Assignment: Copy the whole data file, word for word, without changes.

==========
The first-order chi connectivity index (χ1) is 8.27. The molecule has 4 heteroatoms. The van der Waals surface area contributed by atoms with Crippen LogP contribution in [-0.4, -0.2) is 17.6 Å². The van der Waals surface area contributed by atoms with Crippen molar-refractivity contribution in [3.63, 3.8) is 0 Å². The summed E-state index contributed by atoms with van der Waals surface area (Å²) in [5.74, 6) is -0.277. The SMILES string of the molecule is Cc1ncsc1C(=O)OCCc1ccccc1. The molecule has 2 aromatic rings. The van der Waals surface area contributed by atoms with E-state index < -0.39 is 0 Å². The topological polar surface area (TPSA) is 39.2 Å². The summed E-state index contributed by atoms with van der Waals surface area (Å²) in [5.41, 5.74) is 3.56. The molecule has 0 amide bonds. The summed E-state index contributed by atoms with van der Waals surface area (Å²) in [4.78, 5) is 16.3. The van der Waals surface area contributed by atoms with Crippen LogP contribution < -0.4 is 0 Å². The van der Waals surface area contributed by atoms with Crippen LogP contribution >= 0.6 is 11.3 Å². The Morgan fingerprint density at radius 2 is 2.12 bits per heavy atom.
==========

The first-order chi connectivity index (χ1) is 8.27. The molecule has 4 heteroatoms. The van der Waals surface area contributed by atoms with Crippen LogP contribution in [-0.4, -0.2) is 17.6 Å². The van der Waals surface area contributed by atoms with Crippen molar-refractivity contribution in [3.63, 3.8) is 0 Å². The summed E-state index contributed by atoms with van der Waals surface area (Å²) in [5.74, 6) is -0.277. The SMILES string of the molecule is Cc1ncsc1C(=O)OCCc1ccccc1. The molecule has 2 aromatic rings. The van der Waals surface area contributed by atoms with E-state index < -0.39 is 0 Å². The topological polar surface area (TPSA) is 39.2 Å². The summed E-state index contributed by atoms with van der Waals surface area (Å²) in [5.41, 5.74) is 3.56. The molecule has 0 amide bonds. The summed E-state index contributed by atoms with van der Waals surface area (Å²) in [4.78, 5) is 16.3. The van der Waals surface area contributed by atoms with Crippen LogP contribution < -0.4 is 0 Å². The van der Waals surface area contributed by atoms with Crippen LogP contribution >= 0.6 is 11.3 Å². The Morgan fingerprint density at radius 2 is 2.12 bits per heavy atom.